Examined existing surveys, budget information, census data and visitation numbers to determine feasibility of a North American Owl Center in Houston, MN. Report outlines the demographic characteristics, potential visitation, and operating budget for the proposed Owl Center. A Southeast Minnesota bird festival that started in 2003 at the Houston Nature Center has quickly grown into an international event as the only full-weekend, all-owl festival in North America. A bird festival attracts the interests of wildlife viewers while providing tourism benefits to the community, such as increased exposure and revenue. Based on the success of the Owl Festival, the Houston Nature Center is now in the process of analyzing the feasibility of creating a North American Owl Center (NAOC) in Houston. In 2009, the SE Partnership helped to secure a UM Community Assistantship Program intern through the Department of Applied Economics for an initial study.
- Houston Nature Center
- Friends of the Houston Nature Center
- UM Center for Urban & Regional Affairs
- UM Department of Applied Economics
- David Smith, UM PhD student in Applied Economics
- William Gartner, UM Professor, Applied Economics
Note: Information about Activities and Outcomes below is from the Executive Summary of the final report, which can be found on the UM Center for Urban and Regional Affairs website.
From September 2009 through September 2010, PhD student David Smith analyzed questions of market, visitation potential and operating budget by examining existing surveys, budget information, census data and visitation numbers of other comparable sites. A small amount of primary data was collected directly from facilities similar to the proposed NAOC to help further delineate the operating budgets. Every attempt was made to use survey studies from the region. However, if these were not available, studies that covered the state of Minnesota were used.
Selected findings from the study –
- The majority of potential visitors fit into three main groups: regional tourists, regional residents, and Minnesota wildlife viewers.
- Approximately 634,000 people view wildlife away from home in Minnesota.
- Birds of prey (eagles, hawks, owls, etc.) were the most popular category of wildlife observed at 62 percent of survey respondents. Additionally, northern wintering owls were tied for third species of highest interest.
- Possible visitation to the NAOC ranges from 42,000 to 113,000 visits per year.
- The total general operating expenses range from $179,000 to $287,000 annually depending on the visitation scenario.
- The total salary and wage expenses, including fringe benefits, under the three visitation scenarios ranged from $200,000 to $292,000 annually.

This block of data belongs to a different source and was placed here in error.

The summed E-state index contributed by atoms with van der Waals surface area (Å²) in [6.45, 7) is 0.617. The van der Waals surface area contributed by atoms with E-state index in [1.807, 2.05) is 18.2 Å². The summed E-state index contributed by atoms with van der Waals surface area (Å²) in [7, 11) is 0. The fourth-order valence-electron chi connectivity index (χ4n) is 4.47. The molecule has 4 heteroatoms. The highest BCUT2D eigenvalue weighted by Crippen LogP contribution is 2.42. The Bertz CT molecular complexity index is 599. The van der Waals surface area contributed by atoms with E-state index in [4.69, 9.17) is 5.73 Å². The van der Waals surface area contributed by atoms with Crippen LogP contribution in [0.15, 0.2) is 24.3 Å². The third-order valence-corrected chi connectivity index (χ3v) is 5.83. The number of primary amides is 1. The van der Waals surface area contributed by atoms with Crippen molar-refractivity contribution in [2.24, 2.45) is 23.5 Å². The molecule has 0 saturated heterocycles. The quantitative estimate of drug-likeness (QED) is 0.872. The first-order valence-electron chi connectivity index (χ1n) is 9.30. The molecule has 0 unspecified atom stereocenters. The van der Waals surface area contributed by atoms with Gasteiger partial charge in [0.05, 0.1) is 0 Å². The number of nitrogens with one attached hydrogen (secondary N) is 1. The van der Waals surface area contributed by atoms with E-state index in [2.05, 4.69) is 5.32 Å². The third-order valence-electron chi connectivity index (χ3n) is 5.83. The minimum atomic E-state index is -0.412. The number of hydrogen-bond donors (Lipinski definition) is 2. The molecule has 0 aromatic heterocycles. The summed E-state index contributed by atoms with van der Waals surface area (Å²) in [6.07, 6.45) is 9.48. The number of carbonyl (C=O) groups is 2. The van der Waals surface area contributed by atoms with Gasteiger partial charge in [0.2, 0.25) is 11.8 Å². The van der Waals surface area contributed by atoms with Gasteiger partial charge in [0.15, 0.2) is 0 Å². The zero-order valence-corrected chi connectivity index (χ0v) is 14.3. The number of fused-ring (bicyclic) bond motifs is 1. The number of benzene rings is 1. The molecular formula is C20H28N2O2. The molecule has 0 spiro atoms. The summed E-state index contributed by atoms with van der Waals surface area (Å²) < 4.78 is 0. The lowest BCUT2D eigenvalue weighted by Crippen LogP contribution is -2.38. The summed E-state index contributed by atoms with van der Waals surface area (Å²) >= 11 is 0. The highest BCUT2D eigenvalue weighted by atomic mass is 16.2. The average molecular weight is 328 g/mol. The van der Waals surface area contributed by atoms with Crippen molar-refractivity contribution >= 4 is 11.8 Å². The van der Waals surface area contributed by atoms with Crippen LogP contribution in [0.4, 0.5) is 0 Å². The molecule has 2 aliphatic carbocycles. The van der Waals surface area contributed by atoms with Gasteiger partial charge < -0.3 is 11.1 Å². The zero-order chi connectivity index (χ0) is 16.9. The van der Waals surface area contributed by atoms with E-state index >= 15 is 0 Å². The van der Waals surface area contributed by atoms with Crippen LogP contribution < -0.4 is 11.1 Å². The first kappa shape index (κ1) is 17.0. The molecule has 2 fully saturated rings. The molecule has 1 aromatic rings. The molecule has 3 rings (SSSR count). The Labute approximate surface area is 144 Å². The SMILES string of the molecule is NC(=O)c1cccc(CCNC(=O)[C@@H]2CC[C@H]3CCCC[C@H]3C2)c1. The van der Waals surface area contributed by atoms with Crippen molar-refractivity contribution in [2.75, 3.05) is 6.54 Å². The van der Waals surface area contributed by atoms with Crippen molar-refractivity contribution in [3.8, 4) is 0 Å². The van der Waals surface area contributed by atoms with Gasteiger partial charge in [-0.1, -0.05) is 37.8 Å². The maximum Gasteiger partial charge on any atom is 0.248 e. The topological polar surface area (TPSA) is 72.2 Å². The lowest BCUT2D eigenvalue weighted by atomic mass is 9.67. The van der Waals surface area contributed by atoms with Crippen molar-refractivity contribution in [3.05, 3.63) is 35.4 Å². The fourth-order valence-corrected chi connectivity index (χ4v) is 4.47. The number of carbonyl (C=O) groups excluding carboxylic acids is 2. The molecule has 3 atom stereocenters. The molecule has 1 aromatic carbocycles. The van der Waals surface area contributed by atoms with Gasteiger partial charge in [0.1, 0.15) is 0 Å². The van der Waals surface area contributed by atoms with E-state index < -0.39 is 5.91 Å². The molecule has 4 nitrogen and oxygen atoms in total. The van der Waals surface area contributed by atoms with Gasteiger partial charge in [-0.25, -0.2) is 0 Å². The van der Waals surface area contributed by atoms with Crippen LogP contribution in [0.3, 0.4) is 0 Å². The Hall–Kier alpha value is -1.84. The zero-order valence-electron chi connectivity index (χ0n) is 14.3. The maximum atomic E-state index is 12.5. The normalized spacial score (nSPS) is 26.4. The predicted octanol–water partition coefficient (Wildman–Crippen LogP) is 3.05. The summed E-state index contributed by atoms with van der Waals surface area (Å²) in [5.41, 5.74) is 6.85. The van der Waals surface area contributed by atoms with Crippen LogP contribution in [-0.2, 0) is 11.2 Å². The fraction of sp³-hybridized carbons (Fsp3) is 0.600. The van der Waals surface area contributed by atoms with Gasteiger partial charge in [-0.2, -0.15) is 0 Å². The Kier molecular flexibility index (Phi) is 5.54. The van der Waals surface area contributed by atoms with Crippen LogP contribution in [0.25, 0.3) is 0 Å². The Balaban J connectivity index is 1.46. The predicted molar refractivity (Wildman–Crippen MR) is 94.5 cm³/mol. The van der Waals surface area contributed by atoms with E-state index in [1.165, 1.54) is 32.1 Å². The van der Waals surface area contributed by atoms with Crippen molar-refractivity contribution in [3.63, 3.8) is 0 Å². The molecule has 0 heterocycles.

- Total revenue from gift shop profits, admissions, educational programs, and memberships are estimated to range from $270,000 to $630,000 annually.
- The net operating excess/deficit under the three-visitation scenarios range from a $111,000 deficit to a $49,000 excess.
- Using the annual estimated tourist expenditures in Houston, Minnesota, an annual increase in local expenditures from tourists to the proposed Owl Center are estimated to range from $200,000 to $530,000.
Status as of February 2013 –
A Board of Directors was formed in 2011 and, realizing the true scope of the project, incorporated as a non-profit organization under the name “International Owl Center.” Since then the logo seen on this page was developed, a website has been launched, and an initial donor cultivation event was held. Next, the Board will be working with an architectural firm to develop a building program and concept drawing as well as working on an awareness campaign.
The Owl Center has taken over the Great Horned Owl Breeding Project featuring Rusty and Iris the Great Horned Owls. Iris is currently incubating eggs due to hatch around St. Patrick’s Day 2013 and can be viewed live on Ustream.tv. Plans are underway to construct three new aviaries to allow the acquisition of new owls to be used in educational programming.
Status as of March 2014 –
Phase I, the design and planning for the center, is nearly complete. In Phase II, the Owl Center will move into a temporary building. The Owl Center board of directors has identified a high-profile Houston building as a possible site, and they are working to finalize plans. Once that phase is complete, the plan is to build additional aviaries to house more live owls and begin construction of the proposed center. Estimated to cost between $4 and $5 million.
$1,000 contribution towards CAP student wages
$6,000 - UM Community Assistantship Program graduate internship